One home in wealthy Bel Air, California, used an astonishing 11.8 million gallons of water in one year. The customer, whose identity has not been reve
A new law that attempts to preserve California’s precious groundwater comes with a catch: The state will hide the names of people draining this vast underground water source.
When water agencies share data on their customers’ usage, and the public learns who the most egregious water wasters are, it generally leads to stronger conservation efforts. But a 1997 law means agencies are under no obligation to release this information.
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In the midst of a historic drought, Californians have no way of knowing who’s guzzling the most water. That’s by design, thanks to an obscure 1997 measure that weakened one of the state’s chief open government laws.
Mechanically tenderized beef has been put through a machine that breaks up the muscle fiber and tough connective tissue with blades or needles. But if there are human pathogens, such as E. coli, on the surface of the meat, the process can push them deep inside the cut, putting you at risk of foodborne illness.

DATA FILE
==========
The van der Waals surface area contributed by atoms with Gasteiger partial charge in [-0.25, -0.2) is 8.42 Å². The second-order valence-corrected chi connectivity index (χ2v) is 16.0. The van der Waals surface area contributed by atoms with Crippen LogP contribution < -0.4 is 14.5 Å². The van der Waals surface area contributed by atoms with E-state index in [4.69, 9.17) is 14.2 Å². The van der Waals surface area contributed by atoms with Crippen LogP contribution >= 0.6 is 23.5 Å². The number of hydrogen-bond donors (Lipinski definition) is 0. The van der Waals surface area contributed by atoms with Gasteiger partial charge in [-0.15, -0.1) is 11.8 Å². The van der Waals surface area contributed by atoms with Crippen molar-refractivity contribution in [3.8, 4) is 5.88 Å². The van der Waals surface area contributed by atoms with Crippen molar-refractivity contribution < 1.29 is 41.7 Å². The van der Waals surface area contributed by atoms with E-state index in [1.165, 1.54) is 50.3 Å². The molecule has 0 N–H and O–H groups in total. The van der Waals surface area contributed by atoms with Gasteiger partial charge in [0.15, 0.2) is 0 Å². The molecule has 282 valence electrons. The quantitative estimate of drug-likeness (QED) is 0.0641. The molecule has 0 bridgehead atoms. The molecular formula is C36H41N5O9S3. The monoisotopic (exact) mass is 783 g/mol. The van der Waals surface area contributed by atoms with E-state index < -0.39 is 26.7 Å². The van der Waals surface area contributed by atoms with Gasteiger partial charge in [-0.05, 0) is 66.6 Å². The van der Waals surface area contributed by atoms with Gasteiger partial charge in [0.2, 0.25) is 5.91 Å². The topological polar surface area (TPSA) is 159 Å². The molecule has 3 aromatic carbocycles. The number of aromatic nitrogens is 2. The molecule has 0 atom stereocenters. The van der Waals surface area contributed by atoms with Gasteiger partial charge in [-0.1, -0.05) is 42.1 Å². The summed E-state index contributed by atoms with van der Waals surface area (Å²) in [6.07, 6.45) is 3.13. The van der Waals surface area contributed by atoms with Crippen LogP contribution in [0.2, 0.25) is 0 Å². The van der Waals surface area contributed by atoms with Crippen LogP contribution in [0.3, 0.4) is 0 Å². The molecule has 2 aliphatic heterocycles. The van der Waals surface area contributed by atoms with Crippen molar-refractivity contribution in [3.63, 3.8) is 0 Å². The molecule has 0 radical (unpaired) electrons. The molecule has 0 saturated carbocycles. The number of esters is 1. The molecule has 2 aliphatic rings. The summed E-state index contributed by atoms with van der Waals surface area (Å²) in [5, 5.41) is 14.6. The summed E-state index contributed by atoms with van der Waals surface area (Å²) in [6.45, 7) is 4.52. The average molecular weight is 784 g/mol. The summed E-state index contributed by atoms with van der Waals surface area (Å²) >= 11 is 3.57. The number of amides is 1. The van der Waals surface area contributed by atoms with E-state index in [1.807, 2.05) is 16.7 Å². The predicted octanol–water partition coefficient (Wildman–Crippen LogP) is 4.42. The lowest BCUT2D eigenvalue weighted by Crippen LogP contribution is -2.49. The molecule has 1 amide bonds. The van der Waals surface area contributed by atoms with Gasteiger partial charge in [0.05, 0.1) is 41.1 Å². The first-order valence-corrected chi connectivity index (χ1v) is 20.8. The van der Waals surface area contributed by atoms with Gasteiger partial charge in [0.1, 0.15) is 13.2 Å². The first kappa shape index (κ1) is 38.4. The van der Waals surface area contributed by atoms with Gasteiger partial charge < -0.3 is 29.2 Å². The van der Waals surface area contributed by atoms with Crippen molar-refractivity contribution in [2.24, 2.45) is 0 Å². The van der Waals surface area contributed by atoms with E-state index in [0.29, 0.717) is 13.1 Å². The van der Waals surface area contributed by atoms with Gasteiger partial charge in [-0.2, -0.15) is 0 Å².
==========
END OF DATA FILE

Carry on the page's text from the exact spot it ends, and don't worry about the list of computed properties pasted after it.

Though the U.S. Food and Drug Administration has opened foreign offices to help inspect imported food, drugs and products, a new federal report found that these offices don’t have performance measures to track and evaluate specifically how what they do improves food safety.
The U.S. Food and Drug Administration released the results of a study completed over two years ago, which found that more than 99 percent of the milk samples it tested were not tainted with drug residues.
Despite pressure from consumer advocates, the federal government has failed to set a limit for arsenic in rice. Officials still are studying the difficult question of whether arsenic in rice has cumulative, long-term health effects.
Dairy cows get treated with a variety of medications to help them fight illness, but the U.S. Food and Drug Administration has yet to release the results of its inquiry – started more than four years ago – into whether these drug are showing up in their milk.
Ten day care centers in California have racked up more than two dozen serious violations in the past five years, but all still are licensed and operat